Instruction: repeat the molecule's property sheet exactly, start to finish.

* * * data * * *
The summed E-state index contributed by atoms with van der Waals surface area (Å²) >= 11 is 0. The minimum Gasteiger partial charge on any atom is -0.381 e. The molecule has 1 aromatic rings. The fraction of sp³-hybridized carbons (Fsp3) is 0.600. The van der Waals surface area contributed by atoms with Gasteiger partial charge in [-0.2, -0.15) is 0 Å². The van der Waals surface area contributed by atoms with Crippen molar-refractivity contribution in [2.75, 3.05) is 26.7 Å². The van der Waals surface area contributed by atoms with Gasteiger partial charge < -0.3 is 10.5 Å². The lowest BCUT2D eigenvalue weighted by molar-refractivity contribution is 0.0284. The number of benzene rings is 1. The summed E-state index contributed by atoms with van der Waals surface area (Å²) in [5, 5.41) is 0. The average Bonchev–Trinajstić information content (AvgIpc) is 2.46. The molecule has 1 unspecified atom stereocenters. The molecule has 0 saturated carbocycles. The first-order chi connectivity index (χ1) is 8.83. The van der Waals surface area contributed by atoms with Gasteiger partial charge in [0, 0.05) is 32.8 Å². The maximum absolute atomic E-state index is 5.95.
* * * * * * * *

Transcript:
The summed E-state index contributed by atoms with van der Waals surface area (Å²) >= 11 is 0. The minimum Gasteiger partial charge on any atom is -0.381 e. The molecule has 1 aromatic rings. The fraction of sp³-hybridized carbons (Fsp3) is 0.600. The van der Waals surface area contributed by atoms with Gasteiger partial charge in [-0.2, -0.15) is 0 Å². The van der Waals surface area contributed by atoms with Crippen molar-refractivity contribution in [2.75, 3.05) is 26.7 Å². The van der Waals surface area contributed by atoms with Gasteiger partial charge < -0.3 is 10.5 Å². The lowest BCUT2D eigenvalue weighted by molar-refractivity contribution is 0.0284. The number of benzene rings is 1. The summed E-state index contributed by atoms with van der Waals surface area (Å²) in [5, 5.41) is 0. The average Bonchev–Trinajstić information content (AvgIpc) is 2.46. The molecule has 1 unspecified atom stereocenters. The molecule has 0 saturated carbocycles. The first-order chi connectivity index (χ1) is 8.83. The van der Waals surface area contributed by atoms with Gasteiger partial charge in [0, 0.05) is 32.8 Å². The maximum absolute atomic E-state index is 5.95.